And it -- and it strikes me that everybody's been going to Iceland, right? I mean, Iceland is like the tourist capital of the world.
MACCALLUM: I mean, everywhere you go, you see people with these pictures of themselves in the blue lagoon, which I think we have a picture of more than 2 million tourists went to Iceland in the most recent tourism count, which I think is 2017, this is where everybody wants to go there.
And I think that Greenland looks at that, they've got only 84,000 people coming to Greenland. Like maybe this is all good for them, Biro. Robin.
BIRO: And it will be interesting, Martha to see exactly how this works with President Trump's visit to Denmark next month.
BIRO: To see if -- you know, how far he gets with these conversations. And yes, I think that it's probably good for their tourism. On one hand, you know, just to be and make light of the conversation, I almost push that he'd proposed to buy the Maldives. Because I sure could use a vacation.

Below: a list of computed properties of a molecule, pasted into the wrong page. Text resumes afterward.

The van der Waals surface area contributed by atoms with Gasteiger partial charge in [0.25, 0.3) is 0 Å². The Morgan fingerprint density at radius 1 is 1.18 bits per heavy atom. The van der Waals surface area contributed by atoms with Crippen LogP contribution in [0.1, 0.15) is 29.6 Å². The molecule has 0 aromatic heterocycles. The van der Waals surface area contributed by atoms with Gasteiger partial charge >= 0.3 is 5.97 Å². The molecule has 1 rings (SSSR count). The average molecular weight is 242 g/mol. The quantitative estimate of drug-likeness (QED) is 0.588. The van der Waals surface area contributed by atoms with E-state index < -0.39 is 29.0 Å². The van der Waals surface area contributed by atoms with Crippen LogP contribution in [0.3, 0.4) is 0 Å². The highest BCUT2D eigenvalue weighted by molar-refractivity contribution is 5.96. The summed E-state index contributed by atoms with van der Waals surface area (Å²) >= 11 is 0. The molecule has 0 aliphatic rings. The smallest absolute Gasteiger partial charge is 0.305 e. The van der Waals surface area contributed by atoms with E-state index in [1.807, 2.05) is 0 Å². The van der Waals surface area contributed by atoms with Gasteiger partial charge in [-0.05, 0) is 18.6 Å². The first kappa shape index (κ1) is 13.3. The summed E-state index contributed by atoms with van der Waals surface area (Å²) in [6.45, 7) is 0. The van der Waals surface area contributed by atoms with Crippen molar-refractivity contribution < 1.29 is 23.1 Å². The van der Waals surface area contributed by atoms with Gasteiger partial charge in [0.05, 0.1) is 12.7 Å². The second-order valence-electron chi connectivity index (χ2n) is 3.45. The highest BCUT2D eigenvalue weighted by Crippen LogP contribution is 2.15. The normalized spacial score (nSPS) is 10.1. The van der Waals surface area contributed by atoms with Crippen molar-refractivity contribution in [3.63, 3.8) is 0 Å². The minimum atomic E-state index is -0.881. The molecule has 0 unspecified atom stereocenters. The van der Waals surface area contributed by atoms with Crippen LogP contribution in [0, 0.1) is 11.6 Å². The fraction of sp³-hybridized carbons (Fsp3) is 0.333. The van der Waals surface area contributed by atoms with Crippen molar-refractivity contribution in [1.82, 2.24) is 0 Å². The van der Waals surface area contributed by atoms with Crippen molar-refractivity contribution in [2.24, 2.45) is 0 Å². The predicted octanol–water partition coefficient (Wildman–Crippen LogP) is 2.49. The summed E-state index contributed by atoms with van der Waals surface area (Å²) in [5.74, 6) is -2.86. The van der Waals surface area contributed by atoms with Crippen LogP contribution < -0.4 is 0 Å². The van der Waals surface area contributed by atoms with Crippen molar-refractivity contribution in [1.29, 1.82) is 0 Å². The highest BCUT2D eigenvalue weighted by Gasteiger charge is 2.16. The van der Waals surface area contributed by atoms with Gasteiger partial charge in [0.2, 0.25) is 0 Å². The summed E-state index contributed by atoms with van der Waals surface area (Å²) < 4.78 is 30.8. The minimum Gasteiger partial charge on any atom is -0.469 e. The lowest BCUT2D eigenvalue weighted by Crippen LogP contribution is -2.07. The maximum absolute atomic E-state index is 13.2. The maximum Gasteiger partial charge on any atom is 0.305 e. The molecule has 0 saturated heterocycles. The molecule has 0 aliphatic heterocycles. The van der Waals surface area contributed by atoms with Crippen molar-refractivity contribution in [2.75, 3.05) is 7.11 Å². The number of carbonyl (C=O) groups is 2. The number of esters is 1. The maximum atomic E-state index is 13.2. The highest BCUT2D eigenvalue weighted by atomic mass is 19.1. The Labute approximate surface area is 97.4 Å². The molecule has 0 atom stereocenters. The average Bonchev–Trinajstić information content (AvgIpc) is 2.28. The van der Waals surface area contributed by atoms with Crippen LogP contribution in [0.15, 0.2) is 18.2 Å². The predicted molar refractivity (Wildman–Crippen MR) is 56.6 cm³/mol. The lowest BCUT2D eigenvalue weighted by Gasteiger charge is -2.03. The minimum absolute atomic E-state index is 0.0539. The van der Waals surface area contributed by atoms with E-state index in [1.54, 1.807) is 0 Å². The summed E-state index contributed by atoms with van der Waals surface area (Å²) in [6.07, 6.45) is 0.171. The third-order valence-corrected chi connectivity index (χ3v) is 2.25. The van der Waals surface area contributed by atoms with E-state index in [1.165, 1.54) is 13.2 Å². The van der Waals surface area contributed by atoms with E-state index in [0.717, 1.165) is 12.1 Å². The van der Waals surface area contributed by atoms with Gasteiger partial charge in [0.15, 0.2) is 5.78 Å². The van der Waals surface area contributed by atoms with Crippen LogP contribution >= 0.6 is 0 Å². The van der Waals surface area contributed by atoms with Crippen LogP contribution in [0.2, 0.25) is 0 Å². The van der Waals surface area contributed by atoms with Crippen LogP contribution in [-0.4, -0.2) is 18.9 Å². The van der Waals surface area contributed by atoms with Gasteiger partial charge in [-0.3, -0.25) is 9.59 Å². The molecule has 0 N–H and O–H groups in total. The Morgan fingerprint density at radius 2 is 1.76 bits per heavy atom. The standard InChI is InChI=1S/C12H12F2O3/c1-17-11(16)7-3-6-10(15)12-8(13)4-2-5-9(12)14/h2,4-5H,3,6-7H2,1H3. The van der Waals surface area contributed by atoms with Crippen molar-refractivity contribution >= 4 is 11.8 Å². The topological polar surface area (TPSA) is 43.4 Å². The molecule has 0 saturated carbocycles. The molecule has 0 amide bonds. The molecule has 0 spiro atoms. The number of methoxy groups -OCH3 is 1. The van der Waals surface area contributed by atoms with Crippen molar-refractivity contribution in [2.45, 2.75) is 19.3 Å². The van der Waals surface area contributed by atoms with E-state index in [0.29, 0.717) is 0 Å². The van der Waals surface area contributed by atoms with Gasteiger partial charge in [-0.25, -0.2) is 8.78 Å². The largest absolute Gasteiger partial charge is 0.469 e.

But, you know, I don't think these are harmful discussions. It's definitely out of the left field. I just know that -- you know, if you look at our national debt, divided up per-capita, we're looking at over $65,000 per person.
MACCALLUM: That's true.
BIRO: I don't think it's necessarily the right time to be investing in this when we are saddled with debt.
MACCALLUM: We will see where it goes. Thank you very much. Michael Knowles, and Robin Biro. Good to see you both tonight.
KNOWLES: Good to see you.
BIRO: Thank you.
MACCALLUM: Coming up next, President Trump keeps fanning the feud with the Squad, which is now extended to Israel. But one member is keeping her attacks really centered here at home.
(BEGIN VIDEO CLIP)
REP. ALEXANDRIA OCASIO-CORTEZ, D-N.Y.: Trump relied on a coalition and a core part of that coalition were racists.
(END VIDEO CLIP)
MACCALLUM: My next guest, says the divisive rhetoric has to stop. The Republican launching a congressional challenge against Alexandria Ocasio- Cortez, next.
(BEGIN VIDEO CLIP)
TRUMP: They are very anti-Jewish, and they're very anti-Israel. I think it's disgraceful the things they've said. You have lists of that this isn't just a one-line mistake. What they've said about Israel and Jewish people is a horrible thing and they've become the face of the Democrat Party.